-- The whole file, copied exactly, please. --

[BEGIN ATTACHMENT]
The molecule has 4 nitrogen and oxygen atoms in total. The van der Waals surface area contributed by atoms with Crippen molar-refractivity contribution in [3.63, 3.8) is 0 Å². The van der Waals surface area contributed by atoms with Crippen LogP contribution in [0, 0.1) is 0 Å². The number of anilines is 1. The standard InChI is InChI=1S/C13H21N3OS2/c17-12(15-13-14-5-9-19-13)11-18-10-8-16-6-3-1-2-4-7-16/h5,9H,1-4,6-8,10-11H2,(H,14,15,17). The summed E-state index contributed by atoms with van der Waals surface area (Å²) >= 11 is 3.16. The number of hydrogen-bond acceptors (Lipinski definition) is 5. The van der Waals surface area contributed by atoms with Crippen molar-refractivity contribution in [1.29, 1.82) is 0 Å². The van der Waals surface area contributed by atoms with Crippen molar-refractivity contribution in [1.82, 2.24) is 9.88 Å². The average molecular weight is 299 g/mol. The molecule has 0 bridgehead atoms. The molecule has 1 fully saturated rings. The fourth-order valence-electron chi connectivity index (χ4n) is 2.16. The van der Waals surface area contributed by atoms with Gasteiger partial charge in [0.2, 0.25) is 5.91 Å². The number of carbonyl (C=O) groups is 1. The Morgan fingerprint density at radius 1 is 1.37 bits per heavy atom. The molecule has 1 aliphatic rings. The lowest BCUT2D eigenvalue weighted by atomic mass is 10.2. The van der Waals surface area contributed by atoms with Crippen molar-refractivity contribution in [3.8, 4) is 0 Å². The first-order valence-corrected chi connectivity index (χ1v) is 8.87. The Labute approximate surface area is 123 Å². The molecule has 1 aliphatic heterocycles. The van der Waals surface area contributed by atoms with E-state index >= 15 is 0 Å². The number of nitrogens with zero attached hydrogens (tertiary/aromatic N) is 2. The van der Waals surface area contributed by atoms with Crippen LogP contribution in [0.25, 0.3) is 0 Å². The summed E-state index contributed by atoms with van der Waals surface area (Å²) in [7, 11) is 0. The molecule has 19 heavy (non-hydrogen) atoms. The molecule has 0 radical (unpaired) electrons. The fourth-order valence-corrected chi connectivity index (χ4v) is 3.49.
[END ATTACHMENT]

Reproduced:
The molecule has 4 nitrogen and oxygen atoms in total. The van der Waals surface area contributed by atoms with Crippen molar-refractivity contribution in [3.63, 3.8) is 0 Å². The van der Waals surface area contributed by atoms with Crippen LogP contribution in [0, 0.1) is 0 Å². The number of anilines is 1. The standard InChI is InChI=1S/C13H21N3OS2/c17-12(15-13-14-5-9-19-13)11-18-10-8-16-6-3-1-2-4-7-16/h5,9H,1-4,6-8,10-11H2,(H,14,15,17). The summed E-state index contributed by atoms with van der Waals surface area (Å²) >= 11 is 3.16. The number of hydrogen-bond acceptors (Lipinski definition) is 5. The van der Waals surface area contributed by atoms with Crippen molar-refractivity contribution in [1.29, 1.82) is 0 Å². The van der Waals surface area contributed by atoms with Crippen molar-refractivity contribution in [1.82, 2.24) is 9.88 Å². The average molecular weight is 299 g/mol. The molecule has 0 bridgehead atoms. The molecule has 1 fully saturated rings. The fourth-order valence-electron chi connectivity index (χ4n) is 2.16. The van der Waals surface area contributed by atoms with Gasteiger partial charge in [0.2, 0.25) is 5.91 Å². The number of carbonyl (C=O) groups is 1. The Morgan fingerprint density at radius 1 is 1.37 bits per heavy atom. The molecule has 1 aliphatic rings. The lowest BCUT2D eigenvalue weighted by atomic mass is 10.2. The van der Waals surface area contributed by atoms with Crippen molar-refractivity contribution in [3.8, 4) is 0 Å². The first-order valence-corrected chi connectivity index (χ1v) is 8.87. The Labute approximate surface area is 123 Å². The molecule has 1 aliphatic heterocycles. The van der Waals surface area contributed by atoms with E-state index >= 15 is 0 Å². The number of nitrogens with zero attached hydrogens (tertiary/aromatic N) is 2. The van der Waals surface area contributed by atoms with Crippen LogP contribution in [0.25, 0.3) is 0 Å². The summed E-state index contributed by atoms with van der Waals surface area (Å²) in [7, 11) is 0. The molecule has 19 heavy (non-hydrogen) atoms. The molecule has 0 radical (unpaired) electrons. The fourth-order valence-corrected chi connectivity index (χ4v) is 3.49.